Supporting the policy discourse around Loss and Damage

In addition to mitigation and adaptation, the concept of “Loss and Damage” is considered a third pillar in the climate policy discourse. IIASA researchers provided evidence-based insight and proposals to facilitate a step-change in this highly politicized climate policy domain.

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The discourse around “Loss and Damage” (L&D) has gained traction over the last few years. Supported by growing scientific evidence of man-made climate change amplifying the frequency, intensity, and duration of climate-related hazards, along with emerging evidence that adaptation may not be feasible in some regions, the Warsaw International Mechanism for Loss and Damage was established in 2013 and supported through the Paris Agreement in 2015. Despite some advances, the debate has been broad, diffuse, and even somewhat confusing. A book [1] published in 2018 as a joint effort by the Loss and Damage Network – an IIASA-led partnership between scientists and practitioners from various institutions around the globe – provides evidence-based insight into the L&D dialogue by highlighting state-of-the-art research conducted across multiple disciplines. The publication discusses applications in practice, and provides perspective on different policy contexts and salient policy options.

The volume identifies key propositions that hold potential for advancing the highly politicized debate. One proposition suggests that comprehensive risk analytics integrated with distributive and compensatory justice considerations provides an effective entry point for identifying a distinct L&D policy space and working towards a jointly acceptable position among negotiators from both developed and developing countries as there is currently no accepted definition of what L&D constitutes.

For the short-medium term, the authors’ proposed framework takes a needs-based perspective for climate risk management beyond countries’ ability to absorb risk. For the medium-longer term, they suggest the consideration of liabilities attributable to man-made climate change and its associated impacts. The authors developed the framework based on the principles of need and liability, and identified the policy space for L&D as composed of curative and transformational measures.

Transformational measures, such as managed retreat, have already received attention in discussions on comprehensive climate risk management, but according to the authors, curative action is less clearly defined, and more contested. They postulate that support for a climate displacement facility could be one policy option. For both measures, risk financing (such as climate insurance) emerges as an entry point for further policy action, as it holds potential for both risk management and compensation.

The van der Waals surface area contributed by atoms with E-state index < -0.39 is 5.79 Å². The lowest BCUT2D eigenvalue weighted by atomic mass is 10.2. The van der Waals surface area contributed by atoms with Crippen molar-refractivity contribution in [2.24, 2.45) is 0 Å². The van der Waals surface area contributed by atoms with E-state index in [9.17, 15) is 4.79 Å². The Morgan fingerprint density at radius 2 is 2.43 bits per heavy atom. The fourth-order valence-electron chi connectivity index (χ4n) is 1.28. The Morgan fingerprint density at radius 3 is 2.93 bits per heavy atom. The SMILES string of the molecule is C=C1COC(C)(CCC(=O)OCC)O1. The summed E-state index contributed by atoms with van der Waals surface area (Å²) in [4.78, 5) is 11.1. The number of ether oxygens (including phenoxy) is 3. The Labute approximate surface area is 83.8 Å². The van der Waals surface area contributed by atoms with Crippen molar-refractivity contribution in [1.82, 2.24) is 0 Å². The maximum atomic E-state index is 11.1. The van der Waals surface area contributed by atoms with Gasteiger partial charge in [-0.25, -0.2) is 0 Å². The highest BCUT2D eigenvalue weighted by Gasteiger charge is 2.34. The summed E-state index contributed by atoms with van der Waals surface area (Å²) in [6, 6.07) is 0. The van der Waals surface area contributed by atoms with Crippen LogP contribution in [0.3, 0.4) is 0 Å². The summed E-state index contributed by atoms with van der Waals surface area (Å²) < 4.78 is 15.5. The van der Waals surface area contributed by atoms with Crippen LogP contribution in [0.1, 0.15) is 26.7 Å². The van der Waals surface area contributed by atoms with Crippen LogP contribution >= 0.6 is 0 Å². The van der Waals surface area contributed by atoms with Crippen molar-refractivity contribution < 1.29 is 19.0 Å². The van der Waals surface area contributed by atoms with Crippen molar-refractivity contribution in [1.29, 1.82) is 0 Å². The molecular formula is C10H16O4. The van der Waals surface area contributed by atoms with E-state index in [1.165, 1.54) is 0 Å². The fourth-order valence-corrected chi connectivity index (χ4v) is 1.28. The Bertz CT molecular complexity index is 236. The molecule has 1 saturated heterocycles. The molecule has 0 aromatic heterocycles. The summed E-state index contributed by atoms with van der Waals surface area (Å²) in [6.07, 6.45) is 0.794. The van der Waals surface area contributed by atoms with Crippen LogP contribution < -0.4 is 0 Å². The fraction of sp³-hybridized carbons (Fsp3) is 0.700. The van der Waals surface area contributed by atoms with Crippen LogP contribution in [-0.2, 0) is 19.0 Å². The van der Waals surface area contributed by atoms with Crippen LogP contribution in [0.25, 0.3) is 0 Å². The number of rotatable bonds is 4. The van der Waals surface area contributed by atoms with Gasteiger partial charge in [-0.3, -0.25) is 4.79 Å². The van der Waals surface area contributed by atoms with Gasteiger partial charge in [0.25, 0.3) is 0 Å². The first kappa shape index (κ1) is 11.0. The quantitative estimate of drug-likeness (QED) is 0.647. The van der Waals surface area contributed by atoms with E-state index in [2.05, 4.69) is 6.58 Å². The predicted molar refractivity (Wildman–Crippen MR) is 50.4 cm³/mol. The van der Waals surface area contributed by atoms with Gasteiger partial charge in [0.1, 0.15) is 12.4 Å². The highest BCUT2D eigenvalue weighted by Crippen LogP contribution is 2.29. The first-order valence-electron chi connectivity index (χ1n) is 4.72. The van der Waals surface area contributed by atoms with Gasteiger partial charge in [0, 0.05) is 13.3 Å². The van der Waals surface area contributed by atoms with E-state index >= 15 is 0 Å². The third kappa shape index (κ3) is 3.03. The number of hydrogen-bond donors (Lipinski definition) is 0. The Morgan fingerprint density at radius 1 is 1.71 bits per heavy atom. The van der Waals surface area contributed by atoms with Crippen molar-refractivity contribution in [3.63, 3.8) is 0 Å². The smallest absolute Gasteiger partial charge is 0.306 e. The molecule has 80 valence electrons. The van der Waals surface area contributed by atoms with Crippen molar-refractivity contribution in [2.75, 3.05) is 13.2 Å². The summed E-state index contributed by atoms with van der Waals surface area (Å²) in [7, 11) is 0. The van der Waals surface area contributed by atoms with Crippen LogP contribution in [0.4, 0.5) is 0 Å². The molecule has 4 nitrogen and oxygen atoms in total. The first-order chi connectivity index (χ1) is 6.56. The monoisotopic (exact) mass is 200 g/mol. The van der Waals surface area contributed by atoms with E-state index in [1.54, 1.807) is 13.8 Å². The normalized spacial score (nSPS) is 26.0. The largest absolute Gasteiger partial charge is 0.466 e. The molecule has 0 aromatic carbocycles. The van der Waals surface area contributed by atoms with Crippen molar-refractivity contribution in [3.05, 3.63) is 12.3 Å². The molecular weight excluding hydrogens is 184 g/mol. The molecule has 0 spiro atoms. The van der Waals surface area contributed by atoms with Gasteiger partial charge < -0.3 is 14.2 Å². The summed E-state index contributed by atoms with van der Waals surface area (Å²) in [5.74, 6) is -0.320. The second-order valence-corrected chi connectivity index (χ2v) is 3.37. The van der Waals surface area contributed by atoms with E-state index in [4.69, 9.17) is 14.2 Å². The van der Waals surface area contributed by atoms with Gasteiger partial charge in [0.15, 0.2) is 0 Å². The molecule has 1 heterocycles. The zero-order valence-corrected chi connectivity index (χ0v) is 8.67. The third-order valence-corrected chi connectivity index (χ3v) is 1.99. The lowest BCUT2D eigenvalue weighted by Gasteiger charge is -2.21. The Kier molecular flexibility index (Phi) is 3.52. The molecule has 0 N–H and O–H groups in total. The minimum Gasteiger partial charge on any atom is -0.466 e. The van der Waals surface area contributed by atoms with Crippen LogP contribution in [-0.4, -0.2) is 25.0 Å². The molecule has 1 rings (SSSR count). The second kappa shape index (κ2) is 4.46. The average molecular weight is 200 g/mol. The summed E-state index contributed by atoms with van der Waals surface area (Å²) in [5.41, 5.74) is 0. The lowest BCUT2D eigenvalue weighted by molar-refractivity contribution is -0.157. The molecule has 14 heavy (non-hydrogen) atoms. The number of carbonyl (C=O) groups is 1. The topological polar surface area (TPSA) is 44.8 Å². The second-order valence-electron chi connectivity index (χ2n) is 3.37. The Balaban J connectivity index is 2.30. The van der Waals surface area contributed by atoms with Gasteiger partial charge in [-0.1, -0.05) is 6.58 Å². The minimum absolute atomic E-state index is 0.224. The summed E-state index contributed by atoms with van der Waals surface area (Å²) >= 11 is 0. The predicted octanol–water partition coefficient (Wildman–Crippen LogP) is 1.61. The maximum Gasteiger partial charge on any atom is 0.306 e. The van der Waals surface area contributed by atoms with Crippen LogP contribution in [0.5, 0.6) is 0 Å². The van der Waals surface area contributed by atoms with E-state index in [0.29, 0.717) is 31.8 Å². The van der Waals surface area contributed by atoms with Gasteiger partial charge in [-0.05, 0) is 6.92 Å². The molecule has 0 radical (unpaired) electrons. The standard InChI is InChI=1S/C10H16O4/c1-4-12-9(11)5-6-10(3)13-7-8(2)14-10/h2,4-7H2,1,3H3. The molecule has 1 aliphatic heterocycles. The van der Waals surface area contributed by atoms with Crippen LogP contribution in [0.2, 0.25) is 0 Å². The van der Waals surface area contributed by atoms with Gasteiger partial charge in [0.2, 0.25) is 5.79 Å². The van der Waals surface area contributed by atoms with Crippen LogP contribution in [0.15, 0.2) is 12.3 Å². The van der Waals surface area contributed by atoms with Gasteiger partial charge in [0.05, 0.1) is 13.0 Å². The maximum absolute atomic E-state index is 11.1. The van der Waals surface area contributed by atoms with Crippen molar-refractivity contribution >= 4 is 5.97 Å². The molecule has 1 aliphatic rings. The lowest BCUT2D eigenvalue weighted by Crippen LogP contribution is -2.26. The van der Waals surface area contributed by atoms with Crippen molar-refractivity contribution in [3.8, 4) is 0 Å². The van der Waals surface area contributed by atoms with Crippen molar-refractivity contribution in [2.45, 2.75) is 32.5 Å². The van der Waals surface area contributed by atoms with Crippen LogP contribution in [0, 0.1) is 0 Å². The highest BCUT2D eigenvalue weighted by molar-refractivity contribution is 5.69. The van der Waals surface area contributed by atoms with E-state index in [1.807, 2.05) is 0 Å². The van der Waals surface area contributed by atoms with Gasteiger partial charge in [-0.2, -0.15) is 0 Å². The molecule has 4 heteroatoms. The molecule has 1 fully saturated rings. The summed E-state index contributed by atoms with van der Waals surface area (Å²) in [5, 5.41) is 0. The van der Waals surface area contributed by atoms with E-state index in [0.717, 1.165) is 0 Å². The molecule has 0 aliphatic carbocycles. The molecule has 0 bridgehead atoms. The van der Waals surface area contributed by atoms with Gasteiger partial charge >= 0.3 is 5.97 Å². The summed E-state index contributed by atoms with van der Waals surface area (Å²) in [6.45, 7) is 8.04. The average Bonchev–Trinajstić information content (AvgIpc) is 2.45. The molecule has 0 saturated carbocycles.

To quantify the L&D space for specific countries, the authors suggest building on a risk layering approach that segments risk and interventions according to tolerance. With many aspects of L&D being of immaterial nature, the authors propose that in principle, the current broad risk and justice-based approach can also be applied to issues like migration and the preservation of cultural heritage. The Intergovernmental Panel on Climate Change (IPCC) invited one of the book editors to coordinate the review of the state-of-the-art on L&D for its recent 1.5°C report [2].

References

[1] Mechler, R., Bower, L, Schinko, T., Surminski, S. & Linnerooth-Bayer, J., eds. (2018). Loss and Damage from Climate Change: Concepts, Principles and Policy Options. Cham, Switzerland

[2] Roy J, Tschakert P, Waisman H, Halim S, Antwi-Agyei P, Dasgupta P, Hayward B, Kanninen M, et al. (2018). Chapter 5: Sustainable Development, Poverty Eradication and Reducing Inequalities. In: Global Warming of 1.5°C an IPCC special report on the impacts of global warming of 1.5 °C above pre-industrial levels and related global greenhouse gas emission pathways, in the context of strengthening the global response to the threat of climate change. Intergovernmental Panel on Climate Change.

Further information
Collaborators:
  • The Loss and Damage Network
  • Grantham Research Institute on Climate Change and the Environment, London School of Economics and Political Science (LSE), UK
  • Climate Service Center Germany (GERICS), Germany
  • Deltares, The Netherlands

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